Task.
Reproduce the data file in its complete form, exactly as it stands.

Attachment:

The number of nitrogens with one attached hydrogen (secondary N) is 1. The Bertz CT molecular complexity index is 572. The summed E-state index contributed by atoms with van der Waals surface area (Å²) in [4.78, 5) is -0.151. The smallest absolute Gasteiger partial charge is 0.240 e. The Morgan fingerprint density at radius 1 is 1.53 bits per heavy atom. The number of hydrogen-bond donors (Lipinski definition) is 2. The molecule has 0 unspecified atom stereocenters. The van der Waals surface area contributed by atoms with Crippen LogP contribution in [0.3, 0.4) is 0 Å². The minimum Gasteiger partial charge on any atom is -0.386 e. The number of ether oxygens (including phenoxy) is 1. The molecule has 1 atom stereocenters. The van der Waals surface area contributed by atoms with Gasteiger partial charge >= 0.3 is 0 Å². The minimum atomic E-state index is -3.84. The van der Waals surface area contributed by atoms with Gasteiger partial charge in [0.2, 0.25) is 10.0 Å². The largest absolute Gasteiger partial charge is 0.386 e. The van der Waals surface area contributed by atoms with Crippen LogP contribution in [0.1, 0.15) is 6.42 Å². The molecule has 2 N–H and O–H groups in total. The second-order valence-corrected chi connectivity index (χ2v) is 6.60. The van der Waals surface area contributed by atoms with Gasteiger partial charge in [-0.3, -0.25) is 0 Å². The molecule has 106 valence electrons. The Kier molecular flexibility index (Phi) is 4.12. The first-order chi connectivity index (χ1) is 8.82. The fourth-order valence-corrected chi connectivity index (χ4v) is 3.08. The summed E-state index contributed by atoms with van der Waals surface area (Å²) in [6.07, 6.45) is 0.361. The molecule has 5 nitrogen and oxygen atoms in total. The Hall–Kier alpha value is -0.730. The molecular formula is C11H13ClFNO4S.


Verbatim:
The number of nitrogens with one attached hydrogen (secondary N) is 1. The Bertz CT molecular complexity index is 572. The summed E-state index contributed by atoms with van der Waals surface area (Å²) in [4.78, 5) is -0.151. The smallest absolute Gasteiger partial charge is 0.240 e. The Morgan fingerprint density at radius 1 is 1.53 bits per heavy atom. The number of hydrogen-bond donors (Lipinski definition) is 2. The molecule has 0 unspecified atom stereocenters. The van der Waals surface area contributed by atoms with Crippen LogP contribution in [0.3, 0.4) is 0 Å². The minimum Gasteiger partial charge on any atom is -0.386 e. The number of ether oxygens (including phenoxy) is 1. The molecule has 1 atom stereocenters. The van der Waals surface area contributed by atoms with Gasteiger partial charge >= 0.3 is 0 Å². The minimum atomic E-state index is -3.84. The van der Waals surface area contributed by atoms with Gasteiger partial charge in [0.2, 0.25) is 10.0 Å². The largest absolute Gasteiger partial charge is 0.386 e. The van der Waals surface area contributed by atoms with Crippen LogP contribution in [0.1, 0.15) is 6.42 Å². The molecule has 2 N–H and O–H groups in total. The second-order valence-corrected chi connectivity index (χ2v) is 6.60. The van der Waals surface area contributed by atoms with Gasteiger partial charge in [-0.3, -0.25) is 0 Å². The molecule has 106 valence electrons. The Kier molecular flexibility index (Phi) is 4.12. The first-order chi connectivity index (χ1) is 8.82. The fourth-order valence-corrected chi connectivity index (χ4v) is 3.08. The summed E-state index contributed by atoms with van der Waals surface area (Å²) in [6.07, 6.45) is 0.361. The molecule has 5 nitrogen and oxygen atoms in total. The Hall–Kier alpha value is -0.730. The molecular formula is C11H13ClFNO4S.